A nationwide lockdown is imminent in Fiji as authorities scramble to screen and test people living in Covid-19 hot-spots.
The capital Suva and surrounding towns Nausori and Nasinu are in lockdown until 4am tomorrow.
No one is allowed to leave their homes unless it is a medical emergency. Authorities have warned police are out to enforce the new restrictions.
Officials aim to screen and test as many people as possible along the Suva-Nausori corridor, where the virus is believed to be spreading fast.
Movement on the rest of the main island, Viti Levu, with a population of 600,000 people, has been restricted for another week as an 11pm-4am curfew has been in place since April 26.
This includes containment areas of Lautoka, Nadi and Ra, where the first Covid-19 cases of community transmission were found since March last year.
Last night, Fiji's Health Ministry announced two more cases of Covid-19 and three recoveries.
This is after 25,064 Fijians were screened and 1026 tests conducted on Friday, the ministry said.
Health Secretary Dr James Fong told a media conference the latest patients, aged 5 and 15, are the children of a woman from Cunningham who had contracted the virus last week.
He said both cases were confirmed in isolation, although their first tests had returned negative results.
"That means they do not pose a risk to the public and bear no implication on our existing programme of contact tracing," Fong said.
But the children and five members of the family had now contracted the virus, he said.
"Let that be a lesson in how transmissible this variant is and how vital it is that measures are followed by everyone.
"These measures don't just protect you. They protect the people you love. They protect your neighbours. And they protect everyone you might come in contact with."
However there was good news, Fong said. Three active cases had recovered and been discharged from isolation.
Factory worker's contacts identified
Meanwhile, all contacts of a garment factory worker who tested positive for Covid-19 have been identified.
Fong said Case 113 - the garment factory worker - had 877 contacts who were split between the Lyndhurst and Mark One Apparel factories in Nasinu.
He said the snap lockdown had hindered the ministry's contact tracing and swabbing campaign throughout Suva and Nausori.
But he said officials were rapidly making up that ground. "We have identified all 877 contacts of case 113."
Fong said they had travelled with the woman on the same bus and who worked close to her.
Earlier, Fong warned that living in remote areas did not provide any protection against Covid-19 when people continued to move from rural areas to urban centres.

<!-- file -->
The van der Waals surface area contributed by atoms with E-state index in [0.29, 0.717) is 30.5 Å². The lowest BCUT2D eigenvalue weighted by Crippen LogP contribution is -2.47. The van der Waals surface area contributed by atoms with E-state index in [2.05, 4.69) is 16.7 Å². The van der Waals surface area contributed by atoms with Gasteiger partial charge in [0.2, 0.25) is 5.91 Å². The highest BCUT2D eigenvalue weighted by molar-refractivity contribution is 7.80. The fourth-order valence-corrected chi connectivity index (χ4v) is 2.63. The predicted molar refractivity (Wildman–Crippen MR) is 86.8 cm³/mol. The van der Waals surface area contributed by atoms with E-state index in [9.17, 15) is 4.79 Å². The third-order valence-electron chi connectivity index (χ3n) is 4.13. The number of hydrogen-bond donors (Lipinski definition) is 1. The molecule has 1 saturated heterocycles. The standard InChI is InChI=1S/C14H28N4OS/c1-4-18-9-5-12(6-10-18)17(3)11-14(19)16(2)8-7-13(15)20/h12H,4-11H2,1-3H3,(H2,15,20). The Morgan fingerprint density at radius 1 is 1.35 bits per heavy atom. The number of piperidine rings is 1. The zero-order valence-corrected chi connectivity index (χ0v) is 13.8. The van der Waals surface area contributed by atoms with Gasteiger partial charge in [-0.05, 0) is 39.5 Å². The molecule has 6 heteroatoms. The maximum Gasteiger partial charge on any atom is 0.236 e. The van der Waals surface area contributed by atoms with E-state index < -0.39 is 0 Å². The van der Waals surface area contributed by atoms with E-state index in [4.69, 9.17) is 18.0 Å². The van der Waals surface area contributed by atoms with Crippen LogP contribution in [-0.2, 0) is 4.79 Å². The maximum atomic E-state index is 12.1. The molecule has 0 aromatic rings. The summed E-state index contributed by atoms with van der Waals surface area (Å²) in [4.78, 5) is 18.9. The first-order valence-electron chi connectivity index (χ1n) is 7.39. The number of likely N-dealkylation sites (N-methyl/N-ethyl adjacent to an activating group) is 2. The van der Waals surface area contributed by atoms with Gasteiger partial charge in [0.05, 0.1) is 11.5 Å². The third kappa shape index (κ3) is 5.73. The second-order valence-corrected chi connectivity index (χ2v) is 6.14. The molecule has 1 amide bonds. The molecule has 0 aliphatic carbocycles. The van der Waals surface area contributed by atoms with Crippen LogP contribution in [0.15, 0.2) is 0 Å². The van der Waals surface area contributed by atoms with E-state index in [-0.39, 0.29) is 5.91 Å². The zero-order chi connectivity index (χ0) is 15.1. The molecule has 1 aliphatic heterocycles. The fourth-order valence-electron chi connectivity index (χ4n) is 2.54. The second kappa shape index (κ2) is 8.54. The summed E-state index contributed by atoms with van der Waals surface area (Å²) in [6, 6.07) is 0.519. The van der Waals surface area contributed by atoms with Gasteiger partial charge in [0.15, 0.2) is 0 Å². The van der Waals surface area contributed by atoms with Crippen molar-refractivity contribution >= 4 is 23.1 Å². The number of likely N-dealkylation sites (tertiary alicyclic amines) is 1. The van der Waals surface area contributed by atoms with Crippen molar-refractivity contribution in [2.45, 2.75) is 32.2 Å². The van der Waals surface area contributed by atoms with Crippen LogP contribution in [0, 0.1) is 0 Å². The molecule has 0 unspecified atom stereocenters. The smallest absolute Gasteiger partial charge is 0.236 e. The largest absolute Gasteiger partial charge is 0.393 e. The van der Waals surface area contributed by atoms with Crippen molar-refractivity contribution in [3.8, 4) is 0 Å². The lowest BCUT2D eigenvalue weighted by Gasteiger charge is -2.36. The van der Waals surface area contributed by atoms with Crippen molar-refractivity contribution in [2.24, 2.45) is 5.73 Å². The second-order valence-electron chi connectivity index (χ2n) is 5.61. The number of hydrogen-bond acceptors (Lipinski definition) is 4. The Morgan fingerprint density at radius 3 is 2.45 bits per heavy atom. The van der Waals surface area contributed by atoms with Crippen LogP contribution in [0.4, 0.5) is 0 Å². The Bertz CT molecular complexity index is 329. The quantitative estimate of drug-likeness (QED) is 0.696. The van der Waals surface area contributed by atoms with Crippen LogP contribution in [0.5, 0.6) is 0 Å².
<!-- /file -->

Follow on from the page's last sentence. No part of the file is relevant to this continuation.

He appealed to rural communities to restrict travel to their areas.
"A number of communities have taken the step of adopting lockdown measures of their own," Fong said.
"This is a prudent and responsible action under the current circumstances.
"I encourage all of our rural and maritime communities to restrict travel into your communities if you can."
Fong said this measure could go a long way toward keeping rural communities safe.
100,000 calls for food packs
Since Friday's announcement of the snap lockdown measures in Suva and Nausori, 100,000 calls had been received by the ministry on its food ration hotline.
Fong said he was disappointed to learn that several members of the same households were inundating the number with calls.
"We made it clear that food is distributed on a household-by-household basis," he said.
"Attempts to game the system only succeed at delaying the delivery of food to Fijians with a genuine need.
"That selfishness has serious consequences for those who need this assistance."
Fong urged the public to use good sense and stop wasting officials' time.
Businesses hit hard
About 80 per cent of businesses have closed down in Nadi, the town's Chamber of Commerce and Industry (NCCI) warned.
Chamber president Dr Ram Raju said public transportation was at a standstill and fewer people were in the business zones of Nadi Town, Martintar and Namaka.
Raju said general practitioners and pharmacists were also reporting their businesses could be down by 60 per cent or more.
"Supermarkets are open, however, we do not see crowds at the entrances.
"Hardships are likely to be felt across the society if the lockdown and restrictions continue," he said.
He acknowledged the efforts of the Health Ministry in trying to contain the spread of the virus.
"I am sure the temporary setback will be overcome in due course."
But Raju said it was difficult to predict a timeframe.
As of Saturday, Fiji has 49 active Covid-19 cases in isolation, 31 of them locally transmitted. Two patients are still being investigated to determine their source of transmission.
Fiji has had 119 Covid-19 cases in total, 68 recovered and two deaths reported.
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